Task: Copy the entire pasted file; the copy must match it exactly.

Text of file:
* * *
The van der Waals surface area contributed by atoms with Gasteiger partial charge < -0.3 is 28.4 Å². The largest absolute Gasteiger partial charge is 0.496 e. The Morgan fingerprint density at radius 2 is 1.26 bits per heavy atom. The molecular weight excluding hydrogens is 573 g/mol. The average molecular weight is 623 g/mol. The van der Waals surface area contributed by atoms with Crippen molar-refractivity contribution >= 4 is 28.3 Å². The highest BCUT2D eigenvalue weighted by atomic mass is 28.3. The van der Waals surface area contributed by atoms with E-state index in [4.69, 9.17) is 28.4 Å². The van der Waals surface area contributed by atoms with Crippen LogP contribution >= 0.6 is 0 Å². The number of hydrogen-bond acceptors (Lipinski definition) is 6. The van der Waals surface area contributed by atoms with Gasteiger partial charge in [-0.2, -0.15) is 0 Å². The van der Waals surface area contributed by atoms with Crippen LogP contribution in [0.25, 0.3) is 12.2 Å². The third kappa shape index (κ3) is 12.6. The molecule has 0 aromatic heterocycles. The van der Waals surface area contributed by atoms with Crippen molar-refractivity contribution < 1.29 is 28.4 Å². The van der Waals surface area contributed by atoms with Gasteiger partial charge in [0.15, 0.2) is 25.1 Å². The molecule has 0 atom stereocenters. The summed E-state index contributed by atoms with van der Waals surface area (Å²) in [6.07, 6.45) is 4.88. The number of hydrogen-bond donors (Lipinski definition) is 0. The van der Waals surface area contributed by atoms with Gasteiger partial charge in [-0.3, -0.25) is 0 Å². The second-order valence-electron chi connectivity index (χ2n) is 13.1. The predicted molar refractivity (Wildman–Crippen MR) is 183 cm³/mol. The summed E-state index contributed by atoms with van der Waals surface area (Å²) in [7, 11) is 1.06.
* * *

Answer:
The van der Waals surface area contributed by atoms with Gasteiger partial charge < -0.3 is 28.4 Å². The largest absolute Gasteiger partial charge is 0.496 e. The Morgan fingerprint density at radius 2 is 1.26 bits per heavy atom. The molecular weight excluding hydrogens is 573 g/mol. The average molecular weight is 623 g/mol. The van der Waals surface area contributed by atoms with Crippen molar-refractivity contribution >= 4 is 28.3 Å². The highest BCUT2D eigenvalue weighted by atomic mass is 28.3. The van der Waals surface area contributed by atoms with E-state index in [4.69, 9.17) is 28.4 Å². The van der Waals surface area contributed by atoms with Crippen LogP contribution >= 0.6 is 0 Å². The number of hydrogen-bond acceptors (Lipinski definition) is 6. The van der Waals surface area contributed by atoms with Gasteiger partial charge in [-0.2, -0.15) is 0 Å². The van der Waals surface area contributed by atoms with Crippen LogP contribution in [0.25, 0.3) is 12.2 Å². The third kappa shape index (κ3) is 12.6. The molecule has 0 aromatic heterocycles. The van der Waals surface area contributed by atoms with Crippen molar-refractivity contribution < 1.29 is 28.4 Å². The van der Waals surface area contributed by atoms with Gasteiger partial charge in [0.15, 0.2) is 25.1 Å². The molecule has 0 atom stereocenters. The summed E-state index contributed by atoms with van der Waals surface area (Å²) in [6.07, 6.45) is 4.88. The number of hydrogen-bond donors (Lipinski definition) is 0. The van der Waals surface area contributed by atoms with Gasteiger partial charge in [-0.3, -0.25) is 0 Å². The second-order valence-electron chi connectivity index (χ2n) is 13.1. The predicted molar refractivity (Wildman–Crippen MR) is 183 cm³/mol. The summed E-state index contributed by atoms with van der Waals surface area (Å²) in [7, 11) is 1.06.